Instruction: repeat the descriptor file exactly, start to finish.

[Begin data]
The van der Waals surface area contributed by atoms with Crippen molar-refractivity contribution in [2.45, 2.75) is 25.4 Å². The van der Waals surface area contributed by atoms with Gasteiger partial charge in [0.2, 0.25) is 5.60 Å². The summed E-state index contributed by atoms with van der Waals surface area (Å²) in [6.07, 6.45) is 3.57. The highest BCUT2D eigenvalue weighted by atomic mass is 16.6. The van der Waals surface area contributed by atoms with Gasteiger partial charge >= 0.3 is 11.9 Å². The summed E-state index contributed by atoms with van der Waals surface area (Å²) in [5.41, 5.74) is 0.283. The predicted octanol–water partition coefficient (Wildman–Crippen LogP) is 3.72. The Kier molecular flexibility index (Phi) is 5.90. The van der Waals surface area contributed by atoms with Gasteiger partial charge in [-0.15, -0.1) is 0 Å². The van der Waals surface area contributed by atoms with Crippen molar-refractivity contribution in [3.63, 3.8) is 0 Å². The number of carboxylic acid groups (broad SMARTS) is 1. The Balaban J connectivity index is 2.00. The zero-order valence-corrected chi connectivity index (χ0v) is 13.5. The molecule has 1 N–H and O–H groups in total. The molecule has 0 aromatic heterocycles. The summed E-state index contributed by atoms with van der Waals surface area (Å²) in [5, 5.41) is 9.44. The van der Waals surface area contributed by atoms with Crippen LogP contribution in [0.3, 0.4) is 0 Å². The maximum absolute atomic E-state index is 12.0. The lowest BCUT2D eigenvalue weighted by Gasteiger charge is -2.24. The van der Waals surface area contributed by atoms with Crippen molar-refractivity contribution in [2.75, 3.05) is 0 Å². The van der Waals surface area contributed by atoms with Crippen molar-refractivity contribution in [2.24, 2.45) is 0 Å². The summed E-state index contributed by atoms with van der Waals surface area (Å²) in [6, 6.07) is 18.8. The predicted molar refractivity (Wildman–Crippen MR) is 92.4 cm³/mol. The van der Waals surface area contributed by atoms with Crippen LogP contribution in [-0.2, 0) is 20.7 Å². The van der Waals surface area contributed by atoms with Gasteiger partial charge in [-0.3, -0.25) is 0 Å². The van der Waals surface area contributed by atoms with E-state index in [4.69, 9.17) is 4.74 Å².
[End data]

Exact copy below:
The van der Waals surface area contributed by atoms with Crippen molar-refractivity contribution in [2.45, 2.75) is 25.4 Å². The van der Waals surface area contributed by atoms with Gasteiger partial charge in [0.2, 0.25) is 5.60 Å². The summed E-state index contributed by atoms with van der Waals surface area (Å²) in [6.07, 6.45) is 3.57. The highest BCUT2D eigenvalue weighted by atomic mass is 16.6. The van der Waals surface area contributed by atoms with Gasteiger partial charge >= 0.3 is 11.9 Å². The summed E-state index contributed by atoms with van der Waals surface area (Å²) in [5.41, 5.74) is 0.283. The predicted octanol–water partition coefficient (Wildman–Crippen LogP) is 3.72. The Kier molecular flexibility index (Phi) is 5.90. The van der Waals surface area contributed by atoms with Gasteiger partial charge in [-0.15, -0.1) is 0 Å². The van der Waals surface area contributed by atoms with Crippen molar-refractivity contribution in [3.63, 3.8) is 0 Å². The number of carboxylic acid groups (broad SMARTS) is 1. The Balaban J connectivity index is 2.00. The zero-order valence-corrected chi connectivity index (χ0v) is 13.5. The molecule has 1 N–H and O–H groups in total. The molecule has 0 aromatic heterocycles. The summed E-state index contributed by atoms with van der Waals surface area (Å²) in [5, 5.41) is 9.44. The van der Waals surface area contributed by atoms with Crippen LogP contribution in [0.3, 0.4) is 0 Å². The maximum absolute atomic E-state index is 12.0. The lowest BCUT2D eigenvalue weighted by Gasteiger charge is -2.24. The van der Waals surface area contributed by atoms with Crippen molar-refractivity contribution in [2.75, 3.05) is 0 Å². The van der Waals surface area contributed by atoms with Crippen molar-refractivity contribution in [2.24, 2.45) is 0 Å². The summed E-state index contributed by atoms with van der Waals surface area (Å²) in [6, 6.07) is 18.8. The predicted molar refractivity (Wildman–Crippen MR) is 92.4 cm³/mol. The van der Waals surface area contributed by atoms with Crippen LogP contribution in [-0.2, 0) is 20.7 Å². The van der Waals surface area contributed by atoms with Gasteiger partial charge in [-0.3, -0.25) is 0 Å². The van der Waals surface area contributed by atoms with E-state index in [4.69, 9.17) is 4.74 Å².